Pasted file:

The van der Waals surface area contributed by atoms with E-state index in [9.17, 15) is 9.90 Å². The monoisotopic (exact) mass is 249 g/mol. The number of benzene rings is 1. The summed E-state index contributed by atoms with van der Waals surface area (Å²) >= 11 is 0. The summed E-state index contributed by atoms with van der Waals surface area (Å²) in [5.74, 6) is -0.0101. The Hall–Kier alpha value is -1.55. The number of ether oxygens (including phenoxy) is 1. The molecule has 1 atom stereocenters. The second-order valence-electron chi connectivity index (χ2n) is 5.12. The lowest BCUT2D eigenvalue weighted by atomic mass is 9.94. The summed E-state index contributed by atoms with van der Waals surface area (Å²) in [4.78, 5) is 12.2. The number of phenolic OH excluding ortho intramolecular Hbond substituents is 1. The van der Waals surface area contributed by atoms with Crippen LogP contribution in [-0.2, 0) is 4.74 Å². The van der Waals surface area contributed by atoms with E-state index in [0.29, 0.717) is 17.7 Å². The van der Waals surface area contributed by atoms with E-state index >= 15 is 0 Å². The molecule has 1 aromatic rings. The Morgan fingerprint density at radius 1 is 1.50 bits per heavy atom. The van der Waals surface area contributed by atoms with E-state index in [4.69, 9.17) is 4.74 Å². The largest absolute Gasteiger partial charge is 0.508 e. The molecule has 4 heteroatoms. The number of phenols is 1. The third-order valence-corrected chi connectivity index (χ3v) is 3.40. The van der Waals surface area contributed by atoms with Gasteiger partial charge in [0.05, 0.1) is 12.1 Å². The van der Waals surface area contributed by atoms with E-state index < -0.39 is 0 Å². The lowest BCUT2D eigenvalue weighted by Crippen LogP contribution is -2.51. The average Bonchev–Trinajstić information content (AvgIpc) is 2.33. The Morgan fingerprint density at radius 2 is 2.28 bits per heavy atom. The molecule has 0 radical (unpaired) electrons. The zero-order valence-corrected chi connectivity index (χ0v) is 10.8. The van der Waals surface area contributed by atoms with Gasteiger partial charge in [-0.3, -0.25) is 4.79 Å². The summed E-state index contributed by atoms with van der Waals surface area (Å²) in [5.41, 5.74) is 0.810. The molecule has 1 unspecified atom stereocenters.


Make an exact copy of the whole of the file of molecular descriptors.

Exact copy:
The van der Waals surface area contributed by atoms with E-state index in [9.17, 15) is 9.90 Å². The monoisotopic (exact) mass is 249 g/mol. The number of benzene rings is 1. The summed E-state index contributed by atoms with van der Waals surface area (Å²) >= 11 is 0. The summed E-state index contributed by atoms with van der Waals surface area (Å²) in [5.74, 6) is -0.0101. The Hall–Kier alpha value is -1.55. The number of ether oxygens (including phenoxy) is 1. The molecule has 1 atom stereocenters. The second-order valence-electron chi connectivity index (χ2n) is 5.12. The lowest BCUT2D eigenvalue weighted by atomic mass is 9.94. The summed E-state index contributed by atoms with van der Waals surface area (Å²) in [4.78, 5) is 12.2. The number of phenolic OH excluding ortho intramolecular Hbond substituents is 1. The van der Waals surface area contributed by atoms with Crippen LogP contribution in [-0.2, 0) is 4.74 Å². The van der Waals surface area contributed by atoms with E-state index in [0.29, 0.717) is 17.7 Å². The van der Waals surface area contributed by atoms with E-state index >= 15 is 0 Å². The molecule has 1 aromatic rings. The Morgan fingerprint density at radius 1 is 1.50 bits per heavy atom. The van der Waals surface area contributed by atoms with E-state index in [4.69, 9.17) is 4.74 Å². The largest absolute Gasteiger partial charge is 0.508 e. The molecule has 4 heteroatoms. The number of phenols is 1. The third-order valence-corrected chi connectivity index (χ3v) is 3.40. The van der Waals surface area contributed by atoms with Gasteiger partial charge in [0.05, 0.1) is 12.1 Å². The van der Waals surface area contributed by atoms with E-state index < -0.39 is 0 Å². The lowest BCUT2D eigenvalue weighted by Crippen LogP contribution is -2.51. The average Bonchev–Trinajstić information content (AvgIpc) is 2.33. The Morgan fingerprint density at radius 2 is 2.28 bits per heavy atom. The molecule has 0 radical (unpaired) electrons. The zero-order valence-corrected chi connectivity index (χ0v) is 10.8. The van der Waals surface area contributed by atoms with Gasteiger partial charge in [-0.3, -0.25) is 4.79 Å². The summed E-state index contributed by atoms with van der Waals surface area (Å²) in [5.41, 5.74) is 0.810. The molecule has 1 unspecified atom stereocenters.